I just got back from my sixth extended stay in my beloved Brazil, and this time I kept careful notes on the most annoying phrases one hears in this lush, goofy land of samba rock, beaches, and murder.
Does listing such uniquely Brazilian language misuse serve any purpose? Probably not, other than to help me commiserate with fellow gringos who are travelling in Brazil, studying abroad, or just hanging out like me and going dancing a bit.
Below are the absolute most annoying phrases one hears all the time.
- Vamos falando. — We’ll keep talking about it. — This tragically annoying phrase is used by Brazilians who are incapable of planning in order to not commit to anything. Ask what time they will meet you, and they’ll just respond, vamos falando.
- Combinadísimo. — The plans are set in stone. — Even worse is when they do make plans and end with this oft-repeated lie. It means that the chances of them showing up are increased to around 40%.
- Você que sabe. — You’re the one who knows. — This phrase is kind of like “as you wish” or “whatever you want”. It is used in Brazilian Portuguese as a non-answer to any request for information. For example, when I rented an apartment for a few weeks in São Paulo, I asked the building’s manager where I should put out the trash. Instead of answering, she used this faux-sympathetic, weasley, infuriating phrase. I had to ask twice more in order for her to actually explain the spot where trash should be disposed of in the building. You’ll often hear this silly phrase instead of an answer when asking for directions and other information. It appears to be a nonsensical effort to be sweet.
- Você não quer açúcar não? – You’re sure you don’t want sugar? — As a foreigner placing an order in Brazil, you need to constantly repeat the refrain sem açucar (without sugar) when ordering caipirinhas, juice, coffee, and even, in some cases, wine! (If you do actually want sugar in any of those things, add it yourself, as Brazilians will always add far too much.) And no matter how carefully you place a sugar-free order, you will inevitably be handed a glass of something sweet, at which point you can return it and hear this phrase, or else just suck up that sickeningly sweet drink. (On a side note, Brazilians who are trying to be “healthy” ask for adoçante (artificial sweetener), which is shown to cause weight gain, diabetes, and all of the chronic diseases associated with sugar. Brazilians seem to be mostly unable to ingest things that are not cloyingly sweet.)
- E lá como é? No seu país? — And what is it like there? In your country? — I’ve often asked about a Brazilian cultural or grammar point that I wish to know more about, and instead of getting an answer I’ve heard some variation of this self-effacement from my dear Brazilians. The implication is that the Brazilian way isn’t even worth commenting on and instead they want to know about the “real” world out there somewhere far away. E.g., “no, no, you first, which object pronoun do you use with this verb in your country?” Or: “what is access to abortion like in your country?” In a few cases this past year, the person asking me such questions did not even know what country nor language I’m coming from (it’s not very clear from my accent). Brazilians have such a messy inferiority complex that they often assume that things must necessarily be better and more interesting anywhere else.But Brazilians have such a messy inferiority complex that they often assume that things must necessarily be better and more interesting anywhere else. There’s also a bit of an assumption in evidence that Brazilians think of the world as Brazil vs. outside Brazil — and think that the rest of the world does things in one particular way that is better than the Brazilian way.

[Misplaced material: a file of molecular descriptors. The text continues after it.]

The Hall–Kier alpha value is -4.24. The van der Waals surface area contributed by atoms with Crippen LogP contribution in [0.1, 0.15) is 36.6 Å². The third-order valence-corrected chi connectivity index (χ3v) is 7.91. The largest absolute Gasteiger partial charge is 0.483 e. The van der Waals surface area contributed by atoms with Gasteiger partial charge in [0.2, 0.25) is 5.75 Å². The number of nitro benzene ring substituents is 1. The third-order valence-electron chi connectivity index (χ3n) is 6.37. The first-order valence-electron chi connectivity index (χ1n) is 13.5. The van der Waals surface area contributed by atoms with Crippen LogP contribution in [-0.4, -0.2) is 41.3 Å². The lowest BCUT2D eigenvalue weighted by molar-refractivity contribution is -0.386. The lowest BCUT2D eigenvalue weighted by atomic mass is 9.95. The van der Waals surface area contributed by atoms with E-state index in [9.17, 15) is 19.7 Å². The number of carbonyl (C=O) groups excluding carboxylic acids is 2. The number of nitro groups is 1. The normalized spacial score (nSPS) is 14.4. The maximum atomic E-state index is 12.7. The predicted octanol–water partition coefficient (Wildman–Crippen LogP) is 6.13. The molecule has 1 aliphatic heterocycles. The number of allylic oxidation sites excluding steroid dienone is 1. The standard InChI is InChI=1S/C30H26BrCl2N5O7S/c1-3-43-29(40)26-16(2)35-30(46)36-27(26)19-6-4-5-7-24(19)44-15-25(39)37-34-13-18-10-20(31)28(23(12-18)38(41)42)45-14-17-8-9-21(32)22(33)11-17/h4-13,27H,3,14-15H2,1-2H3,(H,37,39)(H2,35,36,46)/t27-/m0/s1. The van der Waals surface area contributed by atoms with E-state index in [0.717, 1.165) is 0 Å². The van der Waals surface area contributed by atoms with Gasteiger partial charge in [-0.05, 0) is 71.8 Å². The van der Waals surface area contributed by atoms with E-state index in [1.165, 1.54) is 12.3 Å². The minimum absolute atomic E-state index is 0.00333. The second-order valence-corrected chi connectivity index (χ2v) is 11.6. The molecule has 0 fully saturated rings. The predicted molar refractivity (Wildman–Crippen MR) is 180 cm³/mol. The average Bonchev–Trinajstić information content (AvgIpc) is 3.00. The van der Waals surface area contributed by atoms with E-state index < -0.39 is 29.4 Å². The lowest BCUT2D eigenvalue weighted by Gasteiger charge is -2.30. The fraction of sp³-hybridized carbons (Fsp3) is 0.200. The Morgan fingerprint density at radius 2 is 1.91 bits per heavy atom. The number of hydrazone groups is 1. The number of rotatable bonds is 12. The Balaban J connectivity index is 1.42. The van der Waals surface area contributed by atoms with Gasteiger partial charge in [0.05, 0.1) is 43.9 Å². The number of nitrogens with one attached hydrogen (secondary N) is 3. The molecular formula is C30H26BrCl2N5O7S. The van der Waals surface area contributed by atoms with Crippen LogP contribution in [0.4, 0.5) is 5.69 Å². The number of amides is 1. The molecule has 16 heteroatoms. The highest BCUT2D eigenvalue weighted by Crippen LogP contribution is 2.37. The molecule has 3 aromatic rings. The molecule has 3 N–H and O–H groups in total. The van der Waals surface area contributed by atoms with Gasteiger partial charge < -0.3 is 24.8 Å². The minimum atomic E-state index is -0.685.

Also: One Brazilian also asked me why I was going to fly from São Paulo to Paris instead of just taking the bus.
- Desencana! Deixa pra lá! — Relax, let it go! — The implication is that you, the foreigner who insists on doing things as promised, is being careta (narrow-minded).
- Pãe de Facebook – Facebook father — This is a father who drops in to see his kids once in a while and takes a bunch of pictures with them to put on his Facebook page, but doesn’t do any fathering otherwise. In previous generations, the fathers just disappeared altogether; I don’t know the stats but I do know I’ve never lived in a country where I’ve met so many people who didn’t know or had rarely seen their own fathers.
- Tem Instagram? — Do you have Instagram? — The social network that is most popular among the world’s most shallow, vain, and self-obsessed is of course incredibly popular in Brazil, so much so that Brazilians are often shocked when you say you don’t use the medium. “But you have to use Instagram!” one Brazilian told me. “You’re travelling all over the world all the time! Just imagine how jealous you could make people by posting photos of that!”
- Estou desconfiado/a. — I’m not trusting (you/him/her/them/it/everything). Brazilians tend to distrust everyone and be suspicious of everything. This is not surprising, it’s a country where lovers and best friends are often lying to each other. But not everyone — for a contrasting example, there were certainly some marvelous, open, trusting, sexy people at the most recent festa do amor (poly/open Brazilian orgy).
The video below offers a few more points on similar subjects from another suffering gringo.
He’s right; the classic bullshit vamos marcar alguma coisa (we’ll make plans to get together sometime) is incredibly annoying too.
And like him, I eventually found myself using a lot of these fucking awful sentences in my own Portuguese.
Leave any I’ve missed in the comments! And brasileiros, queridos, feeling dumped on. Pois desencana, deixa pra là! I keep going back for some reason, there must be a few things I also love about your weird country.